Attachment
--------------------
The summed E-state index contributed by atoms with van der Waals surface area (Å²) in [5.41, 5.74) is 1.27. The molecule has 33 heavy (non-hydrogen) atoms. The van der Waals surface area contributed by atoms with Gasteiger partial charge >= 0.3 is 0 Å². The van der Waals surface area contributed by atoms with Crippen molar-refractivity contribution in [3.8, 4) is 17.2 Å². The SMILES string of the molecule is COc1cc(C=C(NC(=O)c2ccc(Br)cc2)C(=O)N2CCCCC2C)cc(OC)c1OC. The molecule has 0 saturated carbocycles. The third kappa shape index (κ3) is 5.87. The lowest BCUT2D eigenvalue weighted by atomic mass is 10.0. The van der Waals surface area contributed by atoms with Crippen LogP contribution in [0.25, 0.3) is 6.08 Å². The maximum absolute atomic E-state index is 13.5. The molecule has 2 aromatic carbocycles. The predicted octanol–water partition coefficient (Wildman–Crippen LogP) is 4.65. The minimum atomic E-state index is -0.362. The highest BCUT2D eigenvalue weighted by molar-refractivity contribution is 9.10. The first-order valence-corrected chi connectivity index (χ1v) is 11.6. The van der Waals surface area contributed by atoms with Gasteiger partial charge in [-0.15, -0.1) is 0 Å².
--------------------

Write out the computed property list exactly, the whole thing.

The summed E-state index contributed by atoms with van der Waals surface area (Å²) in [5.41, 5.74) is 1.27. The molecule has 33 heavy (non-hydrogen) atoms. The van der Waals surface area contributed by atoms with Gasteiger partial charge >= 0.3 is 0 Å². The van der Waals surface area contributed by atoms with Crippen molar-refractivity contribution in [3.8, 4) is 17.2 Å². The SMILES string of the molecule is COc1cc(C=C(NC(=O)c2ccc(Br)cc2)C(=O)N2CCCCC2C)cc(OC)c1OC. The molecule has 0 saturated carbocycles. The third kappa shape index (κ3) is 5.87. The lowest BCUT2D eigenvalue weighted by atomic mass is 10.0. The van der Waals surface area contributed by atoms with Crippen LogP contribution in [0.25, 0.3) is 6.08 Å². The maximum absolute atomic E-state index is 13.5. The molecule has 2 aromatic carbocycles. The predicted octanol–water partition coefficient (Wildman–Crippen LogP) is 4.65. The minimum atomic E-state index is -0.362. The highest BCUT2D eigenvalue weighted by molar-refractivity contribution is 9.10. The first-order valence-corrected chi connectivity index (χ1v) is 11.6. The van der Waals surface area contributed by atoms with Gasteiger partial charge in [-0.15, -0.1) is 0 Å².